Wednesday, November 30, 2005

Celebrity author

Frank McCourt in the L.A. Times, on becoming a celebrity author:

"I wasn't prepared for it. After teaching, I was getting all this attention. They actually looked at me — people I had known for years — and they were friendly and they looked at me in a different way. And I was thinking, 'All those years I was a teacher, why didn't you look at me like that then?' "

read the whole article here

Saturday, November 26, 2005

Writers' careers

Barry Malzberg to Mike Resnick, in the Summer 2005 issue of the SFWA (Science Fiction Writers of America) Bulletin:

" my friend Carter Scholz noted years ago "There is no career path for writers" and that cannot be uttered strongly or repetitively enough. There is no career path for writers, most writers, as Nelson Algren said, kind of fall into it, come to writing as a means of not having been successful (or not feeling successful) somewhere else and even then they just kind of wander around. Careers begin, advance, go into inexplicable retrograde, collapse, soar, seemingly out of the writers' control; they are unpredictable most of all to those having them and yesterday provides little clue to tomorrow in career terms (maybe a little moreso in terms of fulfilling contracts). That dense and tangled wood in which Dante's protagonist found himself distinctly resembles the world of the writer. . . Dr. Angst makes home visits. Of course you will deny this circumstance in your own life, but, as a I wrote a long time write from the authority of success, I from the authority of failure, and failure, old pal and comrade, can teach you a few goddamned things that success never will."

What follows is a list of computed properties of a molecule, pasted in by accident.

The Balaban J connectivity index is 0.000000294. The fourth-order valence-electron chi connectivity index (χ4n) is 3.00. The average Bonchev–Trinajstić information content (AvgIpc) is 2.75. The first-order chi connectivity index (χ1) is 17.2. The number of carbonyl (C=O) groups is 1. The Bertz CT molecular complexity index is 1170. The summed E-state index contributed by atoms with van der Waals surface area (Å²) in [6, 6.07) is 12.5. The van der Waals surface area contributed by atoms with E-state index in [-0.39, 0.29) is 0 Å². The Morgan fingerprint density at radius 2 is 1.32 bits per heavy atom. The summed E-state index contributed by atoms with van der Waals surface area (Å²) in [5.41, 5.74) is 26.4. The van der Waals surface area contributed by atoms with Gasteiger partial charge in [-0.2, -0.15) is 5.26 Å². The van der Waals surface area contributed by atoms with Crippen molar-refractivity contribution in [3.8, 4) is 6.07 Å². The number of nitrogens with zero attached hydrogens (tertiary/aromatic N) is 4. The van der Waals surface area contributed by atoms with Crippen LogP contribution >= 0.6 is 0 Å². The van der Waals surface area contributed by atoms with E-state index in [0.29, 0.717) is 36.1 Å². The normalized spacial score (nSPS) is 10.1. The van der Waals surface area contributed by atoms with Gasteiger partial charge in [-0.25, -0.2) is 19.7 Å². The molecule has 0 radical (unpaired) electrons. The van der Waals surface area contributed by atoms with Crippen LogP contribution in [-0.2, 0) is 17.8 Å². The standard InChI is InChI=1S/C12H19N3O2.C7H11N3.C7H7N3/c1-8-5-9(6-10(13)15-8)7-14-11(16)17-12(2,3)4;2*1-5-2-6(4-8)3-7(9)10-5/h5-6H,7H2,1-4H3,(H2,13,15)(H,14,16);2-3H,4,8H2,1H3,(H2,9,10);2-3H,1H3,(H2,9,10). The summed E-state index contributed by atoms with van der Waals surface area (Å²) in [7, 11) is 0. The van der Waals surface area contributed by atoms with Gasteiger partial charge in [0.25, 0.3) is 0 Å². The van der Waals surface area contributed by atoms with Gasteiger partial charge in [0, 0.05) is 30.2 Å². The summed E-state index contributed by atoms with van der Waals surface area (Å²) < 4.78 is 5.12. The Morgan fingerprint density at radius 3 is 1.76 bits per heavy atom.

Sunday, November 20, 2005

Making It Up

From Gail Caldwell's Boston Globe review of Penelope Lively's "Making It Up;"

"Any writer who shoves around words all day will tell you that order's the thing: All nouns and verbs must line up under the author's steely gaze, compliant as schoolchildren in a fire drill. Otherwise, where's the joy? One writes to imposte the ego's scaffolding upon the messy business of life, and what chaos the ordinary life presents! Even the most rigorously truth-bound writers will bend and rearrange the facts, if only by where they choose to put them. Fiction writers, a wilder and sneakier bunch, get to sort through their rummage-sale findings and use them willy nilly . . . having elected to serve this god of imagination, fiction writers must be ruthless in the hunt--they haul their kill into the cave and hope it will help to feed the beast."